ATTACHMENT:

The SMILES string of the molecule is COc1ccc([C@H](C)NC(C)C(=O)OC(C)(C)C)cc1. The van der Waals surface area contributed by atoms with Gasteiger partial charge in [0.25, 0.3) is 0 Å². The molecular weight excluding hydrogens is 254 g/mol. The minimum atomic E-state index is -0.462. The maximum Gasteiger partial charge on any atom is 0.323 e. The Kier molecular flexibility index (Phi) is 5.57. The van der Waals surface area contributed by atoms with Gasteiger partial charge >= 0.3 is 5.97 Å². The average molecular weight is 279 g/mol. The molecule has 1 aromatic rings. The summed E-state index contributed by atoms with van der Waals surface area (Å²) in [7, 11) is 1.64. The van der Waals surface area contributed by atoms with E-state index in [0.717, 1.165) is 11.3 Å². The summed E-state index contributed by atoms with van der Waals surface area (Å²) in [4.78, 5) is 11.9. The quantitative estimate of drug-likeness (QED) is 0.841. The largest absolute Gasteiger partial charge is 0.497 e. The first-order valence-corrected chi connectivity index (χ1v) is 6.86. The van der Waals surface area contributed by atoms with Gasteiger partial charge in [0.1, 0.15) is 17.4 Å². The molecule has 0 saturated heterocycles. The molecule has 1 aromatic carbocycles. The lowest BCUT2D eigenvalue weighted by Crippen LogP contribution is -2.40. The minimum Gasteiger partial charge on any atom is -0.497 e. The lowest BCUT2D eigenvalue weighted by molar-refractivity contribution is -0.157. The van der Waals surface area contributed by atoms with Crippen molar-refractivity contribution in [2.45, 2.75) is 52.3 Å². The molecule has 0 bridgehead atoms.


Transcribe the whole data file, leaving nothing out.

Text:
The SMILES string of the molecule is COc1ccc([C@H](C)NC(C)C(=O)OC(C)(C)C)cc1. The van der Waals surface area contributed by atoms with Gasteiger partial charge in [0.25, 0.3) is 0 Å². The molecular weight excluding hydrogens is 254 g/mol. The minimum atomic E-state index is -0.462. The maximum Gasteiger partial charge on any atom is 0.323 e. The Kier molecular flexibility index (Phi) is 5.57. The van der Waals surface area contributed by atoms with Gasteiger partial charge >= 0.3 is 5.97 Å². The average molecular weight is 279 g/mol. The molecule has 1 aromatic rings. The summed E-state index contributed by atoms with van der Waals surface area (Å²) in [7, 11) is 1.64. The van der Waals surface area contributed by atoms with E-state index in [0.717, 1.165) is 11.3 Å². The summed E-state index contributed by atoms with van der Waals surface area (Å²) in [4.78, 5) is 11.9. The quantitative estimate of drug-likeness (QED) is 0.841. The largest absolute Gasteiger partial charge is 0.497 e. The first-order valence-corrected chi connectivity index (χ1v) is 6.86. The van der Waals surface area contributed by atoms with Gasteiger partial charge in [0.1, 0.15) is 17.4 Å². The molecule has 0 saturated heterocycles. The molecule has 1 aromatic carbocycles. The lowest BCUT2D eigenvalue weighted by Crippen LogP contribution is -2.40. The minimum Gasteiger partial charge on any atom is -0.497 e. The lowest BCUT2D eigenvalue weighted by molar-refractivity contribution is -0.157. The van der Waals surface area contributed by atoms with Crippen molar-refractivity contribution in [2.45, 2.75) is 52.3 Å². The molecule has 0 bridgehead atoms.